Let me stress from the onset that my experience has its limits. The largest fire I ever personally attended only involved 14 buildings, although there was a close second with the Metropolitan Furniture Company fire in 1975 when fire covered a number of city blocks. When you consider some of the other fires my associates on other shifts fought, my experience pales in comparison.
There was the time when a four-alarm fire destroyed a neighborhood of 16 buildings in the fourth battalion area. Then there was the day when a series of wind-blown fires destroyed more than 20 buildings over a several-block area in the third battalion district. None of us who worked in the city can ever forget the time in 1980 when the department battled a series of 15 major fires in a 24-hour period. This included four major multiple alarm fires with a concurrent use of mutual aid. Another wind-drive blaze destroyed 40 buildings.
Of course in any city, it is not strictly about structural fires. In a completely different vein, the largest brush fire my buddies and I were ever called to battle was really only about 30 acres out by Port Newark. This would be considered nothing by our associates around America who battle wild-fires that are measured in scores of square miles.
As I sat mulling the fires which we battled in the old days, and the fires being battled today, I tried to find a message to share with you. Perhaps the most important thing to mention is that we went to work back in those days fully expecting to go to a fire of some kind. More often than not our expectations were met. While we drilled according to the department drill schedule, a great deal of what we came to place in our operational toolkits came about through the old-line mechanism of rote learning.
We were taught how to do things. We drilled on doing those things correctly. We then did them over and over again in the real-world laboratory of the streets of Newark. Since it was not unusual to go to a fire and since we were adept at fighting these fires, we really did not lose our cool. We knew what we had to do, we responded, and then we did our job.
Let me remind the younger troops amongst us that these were the days before there was an incident command system. This was a time before command posts, strike teams, and task forces. I do not want you to think we were a hooligan outfit which operated without rhyme nor reason. We had set command procedures and set operational procedures and since we used them so often, we got real good at using them.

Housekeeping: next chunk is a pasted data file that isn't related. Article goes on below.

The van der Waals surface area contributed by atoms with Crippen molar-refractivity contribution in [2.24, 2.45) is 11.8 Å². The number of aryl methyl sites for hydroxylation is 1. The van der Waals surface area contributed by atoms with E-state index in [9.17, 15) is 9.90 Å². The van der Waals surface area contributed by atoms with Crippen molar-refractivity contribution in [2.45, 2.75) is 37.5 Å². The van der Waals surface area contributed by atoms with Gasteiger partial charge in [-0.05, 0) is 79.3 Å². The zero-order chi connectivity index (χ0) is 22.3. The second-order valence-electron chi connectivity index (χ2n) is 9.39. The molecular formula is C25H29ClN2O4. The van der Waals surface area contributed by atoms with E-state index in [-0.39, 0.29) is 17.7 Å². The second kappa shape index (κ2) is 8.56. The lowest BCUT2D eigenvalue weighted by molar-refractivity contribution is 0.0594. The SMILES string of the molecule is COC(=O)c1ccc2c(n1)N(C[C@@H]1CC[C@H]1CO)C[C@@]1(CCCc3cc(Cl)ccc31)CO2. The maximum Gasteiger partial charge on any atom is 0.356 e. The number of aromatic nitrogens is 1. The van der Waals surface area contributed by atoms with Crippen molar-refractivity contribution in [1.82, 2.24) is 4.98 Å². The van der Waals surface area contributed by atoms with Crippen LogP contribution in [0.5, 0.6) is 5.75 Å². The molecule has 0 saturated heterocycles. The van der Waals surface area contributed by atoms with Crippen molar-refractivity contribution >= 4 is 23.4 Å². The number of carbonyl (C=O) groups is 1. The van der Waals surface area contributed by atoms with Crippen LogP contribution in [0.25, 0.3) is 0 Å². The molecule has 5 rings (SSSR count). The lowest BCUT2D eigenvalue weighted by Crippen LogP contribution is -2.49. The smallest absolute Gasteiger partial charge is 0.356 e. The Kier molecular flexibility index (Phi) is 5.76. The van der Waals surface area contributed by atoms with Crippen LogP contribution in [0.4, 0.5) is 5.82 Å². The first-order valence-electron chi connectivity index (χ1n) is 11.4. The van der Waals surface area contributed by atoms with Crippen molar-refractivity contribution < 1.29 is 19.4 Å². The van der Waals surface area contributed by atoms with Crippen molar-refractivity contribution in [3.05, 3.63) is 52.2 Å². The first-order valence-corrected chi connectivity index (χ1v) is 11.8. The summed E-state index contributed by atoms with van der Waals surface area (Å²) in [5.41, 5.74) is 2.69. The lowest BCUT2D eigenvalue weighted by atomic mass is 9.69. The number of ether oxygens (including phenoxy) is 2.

Now let me share a critical difference with you. Back in the busy, high fire days of the 1970's and early 1980's, our fire department had a fairly consistent staffing level. Most companies had five people assigned per shift and we normally ran with a crew of at least four. Before I came on the job in 1973, there times when staffing ran as high as five to seven members on some of the two piece engine companies. Two-piece company you say; what is that? These were engine-company units which responded with a pumper and a wagon. The pumper took the hydrant and the wagon laid the supply hose in to the fire. Talk about a bit of ancient history. There were a total of ten two-piece companies in Newark when I joined the department.
Sometimes we went from fire to fire. We would leave hose at one fire and go to another fire with the hose we had left. At the end of the day (or evening) the special service supply company returned your hose to you are gave you more from the supply stock. Talk about a busy time. I was tough, but we got the job done, and oddly enough, we managed to have a good time doing it.
When I was promoted to Captain in 1977, one of the old-school chiefs gave me a simple piece of advice. Here it is:
· One building – One alarm
· Two buildings – Two alarms
· Three buildings – Three alarms.